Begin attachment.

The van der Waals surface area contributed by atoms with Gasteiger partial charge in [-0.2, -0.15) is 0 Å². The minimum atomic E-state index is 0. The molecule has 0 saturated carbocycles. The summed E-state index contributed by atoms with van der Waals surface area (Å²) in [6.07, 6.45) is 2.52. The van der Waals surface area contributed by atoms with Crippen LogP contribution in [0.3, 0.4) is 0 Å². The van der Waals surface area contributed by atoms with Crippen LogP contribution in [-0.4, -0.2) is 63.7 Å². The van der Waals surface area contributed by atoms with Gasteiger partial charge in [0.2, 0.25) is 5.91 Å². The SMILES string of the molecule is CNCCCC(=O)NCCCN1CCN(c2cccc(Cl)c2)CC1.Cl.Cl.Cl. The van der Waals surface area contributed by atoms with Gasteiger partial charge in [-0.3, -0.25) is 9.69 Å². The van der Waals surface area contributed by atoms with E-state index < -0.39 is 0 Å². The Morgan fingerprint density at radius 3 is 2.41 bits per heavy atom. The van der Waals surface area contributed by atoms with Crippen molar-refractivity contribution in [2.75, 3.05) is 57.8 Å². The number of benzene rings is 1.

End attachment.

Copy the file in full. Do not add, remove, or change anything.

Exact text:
The van der Waals surface area contributed by atoms with Gasteiger partial charge in [-0.2, -0.15) is 0 Å². The minimum atomic E-state index is 0. The molecule has 0 saturated carbocycles. The summed E-state index contributed by atoms with van der Waals surface area (Å²) in [6.07, 6.45) is 2.52. The van der Waals surface area contributed by atoms with Crippen LogP contribution in [0.3, 0.4) is 0 Å². The van der Waals surface area contributed by atoms with Crippen LogP contribution in [-0.4, -0.2) is 63.7 Å². The van der Waals surface area contributed by atoms with Gasteiger partial charge in [0.2, 0.25) is 5.91 Å². The SMILES string of the molecule is CNCCCC(=O)NCCCN1CCN(c2cccc(Cl)c2)CC1.Cl.Cl.Cl. The van der Waals surface area contributed by atoms with Gasteiger partial charge in [-0.3, -0.25) is 9.69 Å². The van der Waals surface area contributed by atoms with E-state index < -0.39 is 0 Å². The Morgan fingerprint density at radius 3 is 2.41 bits per heavy atom. The van der Waals surface area contributed by atoms with Crippen molar-refractivity contribution in [2.75, 3.05) is 57.8 Å². The number of benzene rings is 1.